Obama re-election would increase problems
Tuesday , April 03, 2012 - 11:04 AM
They are definitely not cheering for it, but some conservatives and libertarians I ordinarily respect are saying oh, ho hum, it is no big deal if President Barack Obama gets re-elected because -- listen up, worriers -- we have separation of powers. We have divided government. Both houses of Congress are likely to be Republican after November's election, and they will keep this guy in check.
Excuse me, but have these fine folks paid any attention whatsoever to the past century or so of American history, to the gradually, then dramatically growing power of the executive?
Do they know how administrative agencies are now virtual dictators of much of American life and how a particularly controversial guy can be snuck into bossing one around when Congress is out of Washington? Have they heard of the veto, and how there is little way Republicans can stymie tyrannical acts big and small unless they have numbers no single election will ever give them?
Have they noticed the way in which Obama himself has come increasingly to think of Congress as a bother to be casually swatted away?
I don't say this as a Republican lover. Again and again, I get emails that start off, "All you Republicans ..." and I want to shout back, "Not guilty!" To me, the Republicans are the lesser of two evils and on occasion have been the greater. But minus a Republican president, what will happen when the Supreme Court has a couple of vacancies?
Obama may not be able to squeeze leftist deconstructionists onto the court, but after all the banging, jousting and grandstanding are done, we will have new, unmistakably progressive justices in a position to someday help take this country down the road to a more Europeanized, overregulated, liberty-shrinking society.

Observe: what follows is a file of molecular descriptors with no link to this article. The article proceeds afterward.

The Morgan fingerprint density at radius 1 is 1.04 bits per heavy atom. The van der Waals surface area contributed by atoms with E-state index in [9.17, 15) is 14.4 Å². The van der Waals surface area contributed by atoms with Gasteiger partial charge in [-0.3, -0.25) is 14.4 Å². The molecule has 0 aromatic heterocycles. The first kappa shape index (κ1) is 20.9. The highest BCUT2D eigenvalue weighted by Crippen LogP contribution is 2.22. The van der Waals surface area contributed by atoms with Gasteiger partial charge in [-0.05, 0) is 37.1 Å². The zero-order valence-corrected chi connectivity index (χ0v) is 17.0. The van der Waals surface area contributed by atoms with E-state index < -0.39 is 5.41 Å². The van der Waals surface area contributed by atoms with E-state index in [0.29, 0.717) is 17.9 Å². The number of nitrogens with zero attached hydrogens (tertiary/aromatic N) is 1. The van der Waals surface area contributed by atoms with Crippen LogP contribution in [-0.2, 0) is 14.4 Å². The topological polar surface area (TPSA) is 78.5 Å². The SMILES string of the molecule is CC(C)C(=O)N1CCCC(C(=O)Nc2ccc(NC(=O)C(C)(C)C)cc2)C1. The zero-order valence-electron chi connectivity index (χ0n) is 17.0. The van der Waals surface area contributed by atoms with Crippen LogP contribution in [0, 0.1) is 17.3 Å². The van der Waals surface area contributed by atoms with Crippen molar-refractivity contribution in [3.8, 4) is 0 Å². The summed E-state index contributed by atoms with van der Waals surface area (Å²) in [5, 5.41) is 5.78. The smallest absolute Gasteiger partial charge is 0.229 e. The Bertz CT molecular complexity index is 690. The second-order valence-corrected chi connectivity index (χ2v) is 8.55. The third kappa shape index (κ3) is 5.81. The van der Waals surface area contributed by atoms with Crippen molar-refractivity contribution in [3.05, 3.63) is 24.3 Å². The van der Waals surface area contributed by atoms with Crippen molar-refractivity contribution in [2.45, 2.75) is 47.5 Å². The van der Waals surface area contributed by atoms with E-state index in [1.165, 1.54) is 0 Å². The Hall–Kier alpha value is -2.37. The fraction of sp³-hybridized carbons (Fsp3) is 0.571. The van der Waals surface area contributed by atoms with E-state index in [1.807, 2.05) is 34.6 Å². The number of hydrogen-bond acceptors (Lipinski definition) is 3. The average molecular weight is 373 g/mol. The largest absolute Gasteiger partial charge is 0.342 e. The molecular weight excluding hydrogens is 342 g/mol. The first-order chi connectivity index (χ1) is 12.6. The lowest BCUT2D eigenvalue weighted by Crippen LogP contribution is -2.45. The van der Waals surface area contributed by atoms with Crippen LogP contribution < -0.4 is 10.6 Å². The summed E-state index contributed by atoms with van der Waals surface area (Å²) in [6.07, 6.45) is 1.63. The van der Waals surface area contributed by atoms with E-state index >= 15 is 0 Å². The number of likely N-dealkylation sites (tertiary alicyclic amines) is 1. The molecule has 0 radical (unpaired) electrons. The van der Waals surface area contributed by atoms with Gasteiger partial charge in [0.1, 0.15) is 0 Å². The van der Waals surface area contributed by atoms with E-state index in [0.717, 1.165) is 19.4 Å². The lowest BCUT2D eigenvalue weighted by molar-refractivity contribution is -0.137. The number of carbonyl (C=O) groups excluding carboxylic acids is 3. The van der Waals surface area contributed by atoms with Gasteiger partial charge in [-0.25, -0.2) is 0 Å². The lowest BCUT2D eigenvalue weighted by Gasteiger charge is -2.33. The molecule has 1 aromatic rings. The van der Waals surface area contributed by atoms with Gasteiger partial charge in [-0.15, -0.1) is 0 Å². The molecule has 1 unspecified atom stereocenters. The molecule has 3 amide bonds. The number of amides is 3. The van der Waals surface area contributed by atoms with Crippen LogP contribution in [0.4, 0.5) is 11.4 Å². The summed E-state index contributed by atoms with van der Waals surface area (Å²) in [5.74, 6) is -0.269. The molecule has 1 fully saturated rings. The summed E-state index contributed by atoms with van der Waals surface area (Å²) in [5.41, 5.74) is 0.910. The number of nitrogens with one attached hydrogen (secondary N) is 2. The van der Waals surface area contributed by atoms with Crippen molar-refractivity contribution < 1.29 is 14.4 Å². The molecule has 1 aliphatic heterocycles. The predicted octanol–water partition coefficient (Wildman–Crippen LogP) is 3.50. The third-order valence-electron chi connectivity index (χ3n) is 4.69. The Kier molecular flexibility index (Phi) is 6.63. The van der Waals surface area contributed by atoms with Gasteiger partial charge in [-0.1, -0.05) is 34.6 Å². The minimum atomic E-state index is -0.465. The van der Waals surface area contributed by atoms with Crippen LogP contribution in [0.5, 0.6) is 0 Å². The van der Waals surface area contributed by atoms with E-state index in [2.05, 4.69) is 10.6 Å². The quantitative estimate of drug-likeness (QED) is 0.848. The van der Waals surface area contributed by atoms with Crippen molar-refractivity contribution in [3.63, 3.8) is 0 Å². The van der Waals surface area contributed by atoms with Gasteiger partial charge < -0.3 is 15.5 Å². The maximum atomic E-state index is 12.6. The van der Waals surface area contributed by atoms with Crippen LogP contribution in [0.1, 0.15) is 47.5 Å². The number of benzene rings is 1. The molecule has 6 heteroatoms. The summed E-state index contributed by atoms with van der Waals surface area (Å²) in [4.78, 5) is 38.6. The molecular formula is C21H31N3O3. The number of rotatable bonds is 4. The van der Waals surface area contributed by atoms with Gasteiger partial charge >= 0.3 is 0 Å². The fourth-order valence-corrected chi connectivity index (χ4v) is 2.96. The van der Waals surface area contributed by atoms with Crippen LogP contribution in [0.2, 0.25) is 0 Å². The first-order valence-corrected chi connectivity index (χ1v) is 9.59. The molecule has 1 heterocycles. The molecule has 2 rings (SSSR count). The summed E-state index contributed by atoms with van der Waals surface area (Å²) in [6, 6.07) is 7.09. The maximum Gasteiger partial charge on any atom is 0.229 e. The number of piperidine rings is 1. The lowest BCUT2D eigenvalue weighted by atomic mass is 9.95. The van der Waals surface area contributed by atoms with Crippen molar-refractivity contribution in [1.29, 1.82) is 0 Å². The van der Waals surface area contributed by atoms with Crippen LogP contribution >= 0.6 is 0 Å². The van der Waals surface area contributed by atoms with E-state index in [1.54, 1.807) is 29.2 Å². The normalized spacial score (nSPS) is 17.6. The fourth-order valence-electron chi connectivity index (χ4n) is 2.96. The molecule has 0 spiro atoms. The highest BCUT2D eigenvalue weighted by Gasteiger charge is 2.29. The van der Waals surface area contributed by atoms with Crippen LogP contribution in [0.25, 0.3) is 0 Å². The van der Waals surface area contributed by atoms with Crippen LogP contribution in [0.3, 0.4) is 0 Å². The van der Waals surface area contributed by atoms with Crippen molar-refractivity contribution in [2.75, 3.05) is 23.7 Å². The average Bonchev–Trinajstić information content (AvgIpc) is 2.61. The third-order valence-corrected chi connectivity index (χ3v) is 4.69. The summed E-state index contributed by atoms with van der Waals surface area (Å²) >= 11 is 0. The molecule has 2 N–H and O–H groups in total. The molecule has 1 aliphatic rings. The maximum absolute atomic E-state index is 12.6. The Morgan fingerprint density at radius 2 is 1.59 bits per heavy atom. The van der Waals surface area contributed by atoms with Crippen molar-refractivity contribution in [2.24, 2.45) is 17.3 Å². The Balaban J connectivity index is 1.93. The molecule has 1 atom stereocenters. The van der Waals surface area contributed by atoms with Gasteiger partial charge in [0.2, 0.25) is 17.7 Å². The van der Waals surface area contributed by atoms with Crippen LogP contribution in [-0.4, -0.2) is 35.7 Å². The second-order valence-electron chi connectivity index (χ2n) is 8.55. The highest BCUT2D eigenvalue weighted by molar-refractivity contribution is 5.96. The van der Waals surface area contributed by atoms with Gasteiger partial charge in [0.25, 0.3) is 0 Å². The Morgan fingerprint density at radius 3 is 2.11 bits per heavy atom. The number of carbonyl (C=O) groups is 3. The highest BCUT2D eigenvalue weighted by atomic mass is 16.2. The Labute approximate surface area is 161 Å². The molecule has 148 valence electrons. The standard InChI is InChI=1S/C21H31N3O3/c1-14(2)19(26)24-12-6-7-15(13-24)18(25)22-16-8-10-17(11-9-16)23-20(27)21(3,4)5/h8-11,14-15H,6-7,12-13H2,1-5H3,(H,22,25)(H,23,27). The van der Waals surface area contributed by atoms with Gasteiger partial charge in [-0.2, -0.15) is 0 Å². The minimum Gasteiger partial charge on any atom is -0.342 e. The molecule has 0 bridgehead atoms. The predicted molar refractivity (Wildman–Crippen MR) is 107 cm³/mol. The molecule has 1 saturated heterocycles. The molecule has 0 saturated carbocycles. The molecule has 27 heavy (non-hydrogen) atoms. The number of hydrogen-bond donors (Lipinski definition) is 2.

And treaties? The Senate has to confirm them, but presidents negotiate and have understandings with other countries outside treaties, and we right now have an administration that is making jokes about how Republican presidential candidate Mitt Romney thinks we are still in a cold war with Russia.
Give these leaders of ours high grades for a cute riposte, but ask them if they know that in December, Russian leader Vladimir Putin boasted, "We are the largest nuclear power." Find out whether they know he did this in the context of saying that Secretary of State Hillary Rodham Clinton was manipulating Russian elections and that he would not let her Russian co-conspirators get away with it. What do these enlightened ones make of that?
Obama's way of dealing with Putin and his puppets has been to give them just about whatever they want. Russia is good at taking, but always wants more and seldom gives. The worst of it is the Russian refusal to support sufficiently tough sanctions to keep Iran from developing nuclear bombs.
Shall we drag the Environmental Protection Agency into all of this? Why, yes, let's note that the EPA, with White House blessings, is doing its muscular best to stop an energy boom that could salvage us economically while also lowering greenhouse gas emissions. Keep Obama where he is and you could well keep EPA where it is, with Congress wagging its tongue some, but wagging clout scarcely a whit.
There's more, such as the way Obama disassembled a national school accountability law without Congress's permission and told Congress to take a hike on whether it wanted us militarily involved in Libya. These are among items noted in a March 30 Wall Street Journal piece reminding us how Obama once promised to reduce executive authority. The thing is, he can't make the kind of national omelet he has in mind without breaking a lot of eggs otherwise known as promises.
The short of it is that it makes a ton of difference whether Obama gets a second term or not. He is increasingly authoritarian in a country that increasingly allows that to happen.
Jay Ambrose, former Washington director of editorial policy for Scripps Howard newspapers and the editor of dailies in El Paso, Texas, and Denver, lives in Colorado. Email SpeaktoJay@aol.com.